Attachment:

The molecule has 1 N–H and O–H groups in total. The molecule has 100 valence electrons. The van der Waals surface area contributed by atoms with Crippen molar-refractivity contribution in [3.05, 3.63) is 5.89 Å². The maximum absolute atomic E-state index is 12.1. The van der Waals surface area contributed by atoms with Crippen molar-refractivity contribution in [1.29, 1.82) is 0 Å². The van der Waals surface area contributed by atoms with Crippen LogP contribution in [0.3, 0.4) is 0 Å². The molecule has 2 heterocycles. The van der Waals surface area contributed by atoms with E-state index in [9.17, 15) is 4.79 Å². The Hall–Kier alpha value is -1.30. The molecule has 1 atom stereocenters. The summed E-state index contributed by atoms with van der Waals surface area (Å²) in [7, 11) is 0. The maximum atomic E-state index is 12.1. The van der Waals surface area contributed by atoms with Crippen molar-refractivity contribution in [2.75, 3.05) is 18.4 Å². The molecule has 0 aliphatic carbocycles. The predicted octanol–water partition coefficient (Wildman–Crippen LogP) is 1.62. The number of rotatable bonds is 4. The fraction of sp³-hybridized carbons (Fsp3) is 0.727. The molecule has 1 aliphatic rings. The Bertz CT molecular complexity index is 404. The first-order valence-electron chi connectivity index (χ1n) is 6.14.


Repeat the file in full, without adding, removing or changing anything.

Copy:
The molecule has 1 N–H and O–H groups in total. The molecule has 100 valence electrons. The van der Waals surface area contributed by atoms with Crippen molar-refractivity contribution in [3.05, 3.63) is 5.89 Å². The maximum absolute atomic E-state index is 12.1. The van der Waals surface area contributed by atoms with Crippen molar-refractivity contribution in [1.29, 1.82) is 0 Å². The van der Waals surface area contributed by atoms with Crippen LogP contribution in [0.3, 0.4) is 0 Å². The molecule has 2 heterocycles. The van der Waals surface area contributed by atoms with E-state index in [9.17, 15) is 4.79 Å². The Hall–Kier alpha value is -1.30. The molecule has 1 atom stereocenters. The summed E-state index contributed by atoms with van der Waals surface area (Å²) in [7, 11) is 0. The maximum atomic E-state index is 12.1. The van der Waals surface area contributed by atoms with Crippen molar-refractivity contribution in [2.75, 3.05) is 18.4 Å². The molecule has 0 aliphatic carbocycles. The predicted octanol–water partition coefficient (Wildman–Crippen LogP) is 1.62. The number of rotatable bonds is 4. The fraction of sp³-hybridized carbons (Fsp3) is 0.727. The molecule has 1 aliphatic rings. The Bertz CT molecular complexity index is 404. The first-order valence-electron chi connectivity index (χ1n) is 6.14.